This article relies largely or entirely on a single source. (December 2009)
2 July 1946|
Budapest, Second Republic of Hungary
|Residence||San Jose, California, United States|
|Alma mater||Hungarian Academy of Sciences|
|Awards||Knuth Prize (2003)|
|Fields||Computational complexity theory|
|Institutions||IBM Almaden Research Center|
Miklós Ajtai (born 2 July 1946) is a computer scientist at the IBM Almaden Research Center, United States. In 2003, he received the Knuth Prize for his numerous contributions to the field, including a classic sorting network algorithm (developed jointly with J. Komlós and Endre Szemerédi), exponential lower bounds, superlinear time-space tradeoffs for branching programs, and other "unique and spectacular" results.
One of Ajtai's results states that the length of proofs in propositional logic of the pigeonhole principle for n items grows faster than any polynomial in n. He also proved that the statement "any two countable structures that are second-order equivalent are also isomorphic" is both consistent with and independent of ZFC. Ajtai and Szemerédi proved the corners theorem, an important step toward higher-dimensional generalizations of the Szemerédi theorem. With Komlós and Szemerédi he proved the ct2/log t upper bound for the Ramsey number R(3,t). The corresponding lower bound was proved by Kim only in 1995, a result that earned him a Fulkerson Prize. With Chvátal, Newborn, and Szemerédi, Ajtai proved the crossing number inequality, that any drawing of a graph with n vertices and m edges, where m > 4n, has at least m3 / 100n2 crossings. Ajtai and Dwork devised in 1997 a lattice-based public-key cryptosystem; Ajtai has done extensive work on lattice problems. For his numerous contributions in Theoretical Computer Science he received the Knuth Prize.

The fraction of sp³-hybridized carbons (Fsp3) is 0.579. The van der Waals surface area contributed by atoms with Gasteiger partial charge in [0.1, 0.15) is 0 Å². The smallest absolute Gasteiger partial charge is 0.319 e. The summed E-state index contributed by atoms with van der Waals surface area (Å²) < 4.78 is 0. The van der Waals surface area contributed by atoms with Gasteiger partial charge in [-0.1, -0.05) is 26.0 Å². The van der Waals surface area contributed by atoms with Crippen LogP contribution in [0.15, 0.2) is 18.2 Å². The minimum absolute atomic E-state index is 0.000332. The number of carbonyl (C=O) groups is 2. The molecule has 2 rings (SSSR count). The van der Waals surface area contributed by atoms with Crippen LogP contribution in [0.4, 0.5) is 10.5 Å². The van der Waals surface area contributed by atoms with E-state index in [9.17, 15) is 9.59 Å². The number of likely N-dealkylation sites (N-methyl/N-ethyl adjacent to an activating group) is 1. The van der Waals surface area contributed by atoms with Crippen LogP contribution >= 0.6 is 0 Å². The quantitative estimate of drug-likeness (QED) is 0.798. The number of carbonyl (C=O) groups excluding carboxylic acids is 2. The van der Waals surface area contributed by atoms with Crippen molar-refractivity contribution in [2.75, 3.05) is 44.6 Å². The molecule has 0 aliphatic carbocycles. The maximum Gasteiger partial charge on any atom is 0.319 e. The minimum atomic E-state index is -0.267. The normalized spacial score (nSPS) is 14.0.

- Ajtai, M. (1979), "Isomorphism and higher order equivalence", Annals of Mathematical Logic, 16 (3): 181–203, doi:10.1016/0003-4843(79)90001-9.
- Ajtai, M.; Komlós, J.; Szemerédi, E. (1982), "Largest random component of a k-cube", Combinatorica, 2 (1): 1–7, doi:10.1007/BF02579276.
- Magyar Tudományos Akadémia, Almanach, 1986, Budapest.
- Miklós Ajtai home page
- List of publications from Microsoft Academic
- Miklós Ajtai at the Mathematics Genealogy Project
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